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Accumulated Other Comprehensive Income (AOCI)

A general ledger account listed in the equity section of a company’s balance sheet

What is Accumulated Other Comprehensive Income (AOCI)?

Accumulated Other Comprehensive Income (AOCI) is a general ledger account that is listed in the equity section of a company’s balance sheet. The AOCI account is the designated space for unrealized profits or losses on items that are placed in the other comprehensive income category. Any transaction – whether it is a loss (deduction) or a profit (credit) – is deemed “unrealized” when it has not been completed.

 

Accumulated Other Comprehensive Income (AOCI)

 

For example: If a company makes investments in the stock market, the open profits or losses on the investments are properly listed in the other comprehensive income section of the balance sheet until the stocks are sold, at which time the profits/losses are realized.

 

Breaking Down an AOCI Account

Several types of profits or losses are eligible to be listed in an Accumulated Other Comprehensive Income account. They include profits or losses related to foreign currency transactions, unrealized profits or losses that are yet to reach maturity, and cost related to operating a pension plan.

After a profit or loss is realized, it is moved from the AOCI account into the net income section of the company’s balance sheet.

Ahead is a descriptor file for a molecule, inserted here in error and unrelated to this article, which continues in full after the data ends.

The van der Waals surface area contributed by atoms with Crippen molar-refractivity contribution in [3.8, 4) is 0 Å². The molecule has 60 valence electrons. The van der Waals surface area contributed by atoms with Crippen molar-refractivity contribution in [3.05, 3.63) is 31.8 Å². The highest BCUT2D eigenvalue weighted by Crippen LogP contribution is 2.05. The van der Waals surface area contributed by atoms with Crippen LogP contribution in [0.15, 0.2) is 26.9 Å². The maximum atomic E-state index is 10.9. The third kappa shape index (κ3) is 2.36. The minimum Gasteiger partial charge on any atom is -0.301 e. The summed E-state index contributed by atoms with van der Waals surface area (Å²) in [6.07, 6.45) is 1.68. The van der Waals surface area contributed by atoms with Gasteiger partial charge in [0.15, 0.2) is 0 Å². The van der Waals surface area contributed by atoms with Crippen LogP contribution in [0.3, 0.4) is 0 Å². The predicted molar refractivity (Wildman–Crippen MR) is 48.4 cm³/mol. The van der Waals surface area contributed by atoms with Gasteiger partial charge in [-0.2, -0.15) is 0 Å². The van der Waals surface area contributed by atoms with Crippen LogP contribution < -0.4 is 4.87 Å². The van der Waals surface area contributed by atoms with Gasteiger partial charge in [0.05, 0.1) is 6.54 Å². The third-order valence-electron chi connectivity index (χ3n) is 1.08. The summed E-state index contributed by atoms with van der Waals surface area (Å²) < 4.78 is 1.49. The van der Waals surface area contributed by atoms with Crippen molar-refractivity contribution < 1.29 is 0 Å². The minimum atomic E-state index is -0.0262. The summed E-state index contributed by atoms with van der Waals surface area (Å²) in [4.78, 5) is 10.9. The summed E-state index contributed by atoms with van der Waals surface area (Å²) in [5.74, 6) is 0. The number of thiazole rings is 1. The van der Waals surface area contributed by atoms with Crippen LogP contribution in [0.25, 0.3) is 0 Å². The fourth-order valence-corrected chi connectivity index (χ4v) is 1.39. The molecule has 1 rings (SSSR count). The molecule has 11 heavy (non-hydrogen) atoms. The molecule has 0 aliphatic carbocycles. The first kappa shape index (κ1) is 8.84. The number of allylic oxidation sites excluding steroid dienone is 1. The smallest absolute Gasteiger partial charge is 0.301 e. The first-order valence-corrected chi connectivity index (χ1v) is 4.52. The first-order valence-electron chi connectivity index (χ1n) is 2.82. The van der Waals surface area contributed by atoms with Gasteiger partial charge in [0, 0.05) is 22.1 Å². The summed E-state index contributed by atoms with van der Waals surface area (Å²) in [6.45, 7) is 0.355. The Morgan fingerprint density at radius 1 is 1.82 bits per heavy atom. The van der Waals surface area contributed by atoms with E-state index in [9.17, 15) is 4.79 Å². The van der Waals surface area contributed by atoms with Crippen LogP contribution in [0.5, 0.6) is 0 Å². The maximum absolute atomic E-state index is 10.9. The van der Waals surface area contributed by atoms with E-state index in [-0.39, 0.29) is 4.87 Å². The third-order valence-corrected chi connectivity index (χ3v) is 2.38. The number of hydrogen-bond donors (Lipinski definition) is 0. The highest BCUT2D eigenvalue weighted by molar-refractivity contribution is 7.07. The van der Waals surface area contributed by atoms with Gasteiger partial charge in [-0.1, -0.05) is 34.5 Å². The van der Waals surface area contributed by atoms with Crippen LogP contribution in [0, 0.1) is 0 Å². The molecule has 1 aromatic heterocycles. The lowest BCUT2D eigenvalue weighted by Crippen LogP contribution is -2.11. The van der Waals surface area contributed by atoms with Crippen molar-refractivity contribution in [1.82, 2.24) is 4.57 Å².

The use of AOCI accounts is mandatory, except in the case of privately-held companies and non-profit organizations. As long as financial statements don’t need to be submitted to outside parties, a company is not required to use AOCI accounts.

 

Regulations Surrounding AOCI Accounts

The Financial Accounting Standards Board (FASB) issued a new standard in 1997, requiring a comprehensive accounting of all income, including “other” or special types of income, specifically the profits and losses that are, in the present, not finalized. The ruling made AOCI accounts mandatory for all publicly-traded companies.

Reporting Accumulated Other Comprehensive Income accounts thoroughly and accurately on a balance sheet is important because the gains and losses affect the balance sheet as a whole and the comprehensive income of a business. The items, however, do not affect net income, retained earnings, or the income statement in terms of actual, finalized income until the transactions are completed and are moved to a different section of the balance sheet.

 

Related Readings

CFI offers the Financial Modeling & Valuation Analyst (FMVA)™ certification program for those looking to take their careers to the next level. To keep learning and advancing your career, the following resources will be helpful:

  • Analysis of Financial Statements
  • Journal Entries Guide
  • Projecting Income Statement Line Items
  • Statement of Comprehensive Income

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